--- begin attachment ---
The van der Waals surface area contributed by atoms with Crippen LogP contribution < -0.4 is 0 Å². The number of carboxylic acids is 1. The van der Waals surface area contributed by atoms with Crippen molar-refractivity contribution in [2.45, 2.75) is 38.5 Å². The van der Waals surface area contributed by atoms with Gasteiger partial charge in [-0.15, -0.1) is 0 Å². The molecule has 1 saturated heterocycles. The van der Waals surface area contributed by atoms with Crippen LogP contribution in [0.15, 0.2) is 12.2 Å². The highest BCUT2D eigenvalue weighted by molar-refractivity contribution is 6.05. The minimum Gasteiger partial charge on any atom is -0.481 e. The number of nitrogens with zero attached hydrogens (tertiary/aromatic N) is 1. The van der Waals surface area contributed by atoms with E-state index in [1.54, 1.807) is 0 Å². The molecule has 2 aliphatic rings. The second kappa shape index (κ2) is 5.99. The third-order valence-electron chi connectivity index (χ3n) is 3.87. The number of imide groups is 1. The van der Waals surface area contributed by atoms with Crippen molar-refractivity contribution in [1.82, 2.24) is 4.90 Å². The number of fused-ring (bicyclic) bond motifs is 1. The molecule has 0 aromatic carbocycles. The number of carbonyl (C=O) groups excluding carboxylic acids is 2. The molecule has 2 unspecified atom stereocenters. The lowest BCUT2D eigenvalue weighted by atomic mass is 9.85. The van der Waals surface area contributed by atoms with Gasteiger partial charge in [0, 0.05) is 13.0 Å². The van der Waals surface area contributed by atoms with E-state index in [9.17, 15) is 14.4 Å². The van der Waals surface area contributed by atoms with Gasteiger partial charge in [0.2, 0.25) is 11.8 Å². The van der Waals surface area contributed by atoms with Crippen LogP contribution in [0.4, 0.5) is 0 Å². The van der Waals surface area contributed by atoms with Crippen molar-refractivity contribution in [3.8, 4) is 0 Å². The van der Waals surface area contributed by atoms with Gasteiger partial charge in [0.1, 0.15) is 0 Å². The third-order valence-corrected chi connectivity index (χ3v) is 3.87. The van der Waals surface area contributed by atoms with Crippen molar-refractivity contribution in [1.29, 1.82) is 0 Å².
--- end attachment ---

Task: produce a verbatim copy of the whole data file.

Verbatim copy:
The van der Waals surface area contributed by atoms with Crippen LogP contribution < -0.4 is 0 Å². The number of carboxylic acids is 1. The van der Waals surface area contributed by atoms with Crippen molar-refractivity contribution in [2.45, 2.75) is 38.5 Å². The van der Waals surface area contributed by atoms with Gasteiger partial charge in [-0.15, -0.1) is 0 Å². The molecule has 1 saturated heterocycles. The van der Waals surface area contributed by atoms with Crippen LogP contribution in [0.15, 0.2) is 12.2 Å². The highest BCUT2D eigenvalue weighted by molar-refractivity contribution is 6.05. The minimum Gasteiger partial charge on any atom is -0.481 e. The number of nitrogens with zero attached hydrogens (tertiary/aromatic N) is 1. The van der Waals surface area contributed by atoms with E-state index in [1.54, 1.807) is 0 Å². The molecule has 2 aliphatic rings. The second kappa shape index (κ2) is 5.99. The third-order valence-electron chi connectivity index (χ3n) is 3.87. The number of imide groups is 1. The van der Waals surface area contributed by atoms with Crippen molar-refractivity contribution in [1.82, 2.24) is 4.90 Å². The number of fused-ring (bicyclic) bond motifs is 1. The molecule has 0 aromatic carbocycles. The number of carbonyl (C=O) groups excluding carboxylic acids is 2. The molecule has 2 unspecified atom stereocenters. The lowest BCUT2D eigenvalue weighted by atomic mass is 9.85. The van der Waals surface area contributed by atoms with Gasteiger partial charge in [0, 0.05) is 13.0 Å². The van der Waals surface area contributed by atoms with E-state index in [9.17, 15) is 14.4 Å². The van der Waals surface area contributed by atoms with Gasteiger partial charge in [0.2, 0.25) is 11.8 Å². The van der Waals surface area contributed by atoms with Crippen LogP contribution in [0.4, 0.5) is 0 Å². The van der Waals surface area contributed by atoms with Crippen molar-refractivity contribution in [3.8, 4) is 0 Å². The van der Waals surface area contributed by atoms with Gasteiger partial charge in [0.1, 0.15) is 0 Å². The third-order valence-corrected chi connectivity index (χ3v) is 3.87. The van der Waals surface area contributed by atoms with Crippen molar-refractivity contribution in [1.29, 1.82) is 0 Å².